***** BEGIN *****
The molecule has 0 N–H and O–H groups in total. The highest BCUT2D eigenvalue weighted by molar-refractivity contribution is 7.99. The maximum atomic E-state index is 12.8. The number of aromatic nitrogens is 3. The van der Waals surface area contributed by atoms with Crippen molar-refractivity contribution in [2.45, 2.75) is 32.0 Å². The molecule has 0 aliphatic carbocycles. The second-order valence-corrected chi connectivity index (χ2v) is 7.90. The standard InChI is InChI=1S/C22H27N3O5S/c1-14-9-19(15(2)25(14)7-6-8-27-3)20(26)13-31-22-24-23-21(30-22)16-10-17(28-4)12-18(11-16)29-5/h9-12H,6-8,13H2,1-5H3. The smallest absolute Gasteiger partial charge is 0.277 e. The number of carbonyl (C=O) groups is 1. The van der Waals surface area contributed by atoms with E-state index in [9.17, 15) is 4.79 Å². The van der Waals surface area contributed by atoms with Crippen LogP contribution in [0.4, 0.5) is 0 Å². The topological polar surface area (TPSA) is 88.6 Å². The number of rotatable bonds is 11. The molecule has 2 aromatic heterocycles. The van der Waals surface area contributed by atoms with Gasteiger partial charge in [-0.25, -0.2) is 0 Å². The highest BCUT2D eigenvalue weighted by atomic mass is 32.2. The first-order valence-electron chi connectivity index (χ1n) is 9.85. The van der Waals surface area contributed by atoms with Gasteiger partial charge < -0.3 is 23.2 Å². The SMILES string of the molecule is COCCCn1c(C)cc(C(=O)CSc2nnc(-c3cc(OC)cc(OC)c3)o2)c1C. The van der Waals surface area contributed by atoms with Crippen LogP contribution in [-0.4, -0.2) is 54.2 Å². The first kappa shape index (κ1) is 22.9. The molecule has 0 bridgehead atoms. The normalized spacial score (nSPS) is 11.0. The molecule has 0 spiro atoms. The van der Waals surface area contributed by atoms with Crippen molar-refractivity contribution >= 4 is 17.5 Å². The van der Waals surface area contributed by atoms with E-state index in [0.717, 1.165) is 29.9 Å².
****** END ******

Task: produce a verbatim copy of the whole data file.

The molecule has 0 N–H and O–H groups in total. The highest BCUT2D eigenvalue weighted by molar-refractivity contribution is 7.99. The maximum atomic E-state index is 12.8. The number of aromatic nitrogens is 3. The van der Waals surface area contributed by atoms with Crippen molar-refractivity contribution in [2.45, 2.75) is 32.0 Å². The molecule has 0 aliphatic carbocycles. The second-order valence-corrected chi connectivity index (χ2v) is 7.90. The standard InChI is InChI=1S/C22H27N3O5S/c1-14-9-19(15(2)25(14)7-6-8-27-3)20(26)13-31-22-24-23-21(30-22)16-10-17(28-4)12-18(11-16)29-5/h9-12H,6-8,13H2,1-5H3. The smallest absolute Gasteiger partial charge is 0.277 e. The number of carbonyl (C=O) groups is 1. The van der Waals surface area contributed by atoms with E-state index in [9.17, 15) is 4.79 Å². The van der Waals surface area contributed by atoms with Crippen LogP contribution in [0.4, 0.5) is 0 Å². The topological polar surface area (TPSA) is 88.6 Å². The number of rotatable bonds is 11. The molecule has 2 aromatic heterocycles. The van der Waals surface area contributed by atoms with Gasteiger partial charge in [-0.25, -0.2) is 0 Å². The highest BCUT2D eigenvalue weighted by atomic mass is 32.2. The first-order valence-electron chi connectivity index (χ1n) is 9.85. The van der Waals surface area contributed by atoms with Gasteiger partial charge < -0.3 is 23.2 Å². The SMILES string of the molecule is COCCCn1c(C)cc(C(=O)CSc2nnc(-c3cc(OC)cc(OC)c3)o2)c1C. The van der Waals surface area contributed by atoms with Crippen LogP contribution in [-0.4, -0.2) is 54.2 Å². The first kappa shape index (κ1) is 22.9. The molecule has 0 bridgehead atoms. The normalized spacial score (nSPS) is 11.0. The molecule has 0 spiro atoms. The van der Waals surface area contributed by atoms with Crippen molar-refractivity contribution >= 4 is 17.5 Å². The van der Waals surface area contributed by atoms with E-state index in [0.717, 1.165) is 29.9 Å².